Epigenetics, the inheritance of genomic information independent of DNA sequence, controls the interpretation of extracellular and intracellular signals in cell homeostasis, proliferation and differentiation. On the chromatin level, signal transduction leads to changes in epigenetic marks, such as histone post-translational modifications (PTMs), DNA methylation and chromatin accessibility to regulate gene expression. Crosstalk between different epigenetic mechanisms, such as that between histone PTMs and DNA methylation, leads to an intricate network of chromatin-binding proteins where pre-existing epigenetic marks promote or inhibit the writing of new marks. The recent technical advances in mass spectrometry (MS) -based proteomic methods and in genome-wide DNA sequencing approaches have broadened our understanding of epigenetic networks greatly. However, further development and wider application of these methods is vital in developing treatments for disorders and pathologies that are driven by epigenetic dysregulation.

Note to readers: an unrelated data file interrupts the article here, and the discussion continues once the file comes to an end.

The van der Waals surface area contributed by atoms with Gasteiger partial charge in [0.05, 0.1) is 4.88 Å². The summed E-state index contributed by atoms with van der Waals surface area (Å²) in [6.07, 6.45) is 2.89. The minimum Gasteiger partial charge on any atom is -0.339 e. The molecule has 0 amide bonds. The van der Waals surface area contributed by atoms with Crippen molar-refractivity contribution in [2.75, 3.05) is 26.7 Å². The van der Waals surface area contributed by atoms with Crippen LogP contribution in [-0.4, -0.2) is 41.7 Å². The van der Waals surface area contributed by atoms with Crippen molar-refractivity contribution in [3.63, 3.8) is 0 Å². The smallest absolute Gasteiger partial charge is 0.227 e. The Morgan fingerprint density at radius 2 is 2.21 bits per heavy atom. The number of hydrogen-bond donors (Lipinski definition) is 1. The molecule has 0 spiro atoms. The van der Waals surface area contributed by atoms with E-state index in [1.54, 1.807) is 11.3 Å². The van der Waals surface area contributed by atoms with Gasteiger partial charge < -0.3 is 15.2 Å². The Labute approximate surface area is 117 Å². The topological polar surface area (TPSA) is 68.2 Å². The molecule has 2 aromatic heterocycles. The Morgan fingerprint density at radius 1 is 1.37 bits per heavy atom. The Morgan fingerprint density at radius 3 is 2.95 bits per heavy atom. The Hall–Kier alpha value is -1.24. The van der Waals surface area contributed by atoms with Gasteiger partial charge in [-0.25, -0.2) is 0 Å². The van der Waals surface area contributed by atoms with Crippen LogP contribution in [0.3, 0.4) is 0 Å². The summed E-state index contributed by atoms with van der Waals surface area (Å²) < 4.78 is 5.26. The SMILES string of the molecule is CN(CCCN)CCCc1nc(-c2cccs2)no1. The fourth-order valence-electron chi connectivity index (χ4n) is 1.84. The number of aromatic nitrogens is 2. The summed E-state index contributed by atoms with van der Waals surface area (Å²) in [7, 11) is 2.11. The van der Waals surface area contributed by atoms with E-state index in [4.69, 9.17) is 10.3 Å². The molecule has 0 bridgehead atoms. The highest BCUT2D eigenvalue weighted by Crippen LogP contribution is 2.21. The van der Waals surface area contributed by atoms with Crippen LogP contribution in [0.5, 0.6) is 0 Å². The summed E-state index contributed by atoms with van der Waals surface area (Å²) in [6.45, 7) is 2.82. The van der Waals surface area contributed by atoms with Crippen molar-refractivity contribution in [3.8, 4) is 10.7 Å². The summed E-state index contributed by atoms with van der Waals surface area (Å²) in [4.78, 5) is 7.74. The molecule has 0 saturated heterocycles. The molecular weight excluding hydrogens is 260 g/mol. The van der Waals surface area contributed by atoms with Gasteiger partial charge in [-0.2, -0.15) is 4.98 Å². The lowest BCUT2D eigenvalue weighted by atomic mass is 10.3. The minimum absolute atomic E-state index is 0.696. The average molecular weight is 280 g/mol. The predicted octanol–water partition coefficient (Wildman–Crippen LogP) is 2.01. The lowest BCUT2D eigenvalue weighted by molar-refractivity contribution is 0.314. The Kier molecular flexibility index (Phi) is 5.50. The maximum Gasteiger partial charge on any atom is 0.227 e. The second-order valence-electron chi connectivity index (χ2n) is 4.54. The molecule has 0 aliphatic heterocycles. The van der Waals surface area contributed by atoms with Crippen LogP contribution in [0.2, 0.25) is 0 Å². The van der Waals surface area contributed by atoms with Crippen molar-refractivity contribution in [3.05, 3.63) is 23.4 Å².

In this issue Arora and colleagues (pp. 25–39) show that Plasmodium PfUSP is an essential protease for parasite survival, and its inhibition increases the efficacy of artemisinin-based drugs. Therefore, PfUSP can be targeted to develop novel scaffolds for developing new antimalarials to combat artemisinin resistance. The cover image shows fluorescent microscope images of PfUSP transgenic parasites immuno-stained with anti-HA and anti-BiP antibody at different time points in control and iKD sets. This depicts the effect of down-regulation of PfUSP on development of parasite endoplasmic reticulum. The image is courtesy of Asif Mohmmed.
Characterizing crosstalk in epigenetic signaling to understand disease physiology
Joanna K. Lempiäinen, Benjamin A. Garcia; Characterizing crosstalk in epigenetic signaling to understand disease physiology. Biochem J 13 January 2023; 480 (1): 57–85. doi: https://doi.org/10.1042/BCJ20220550
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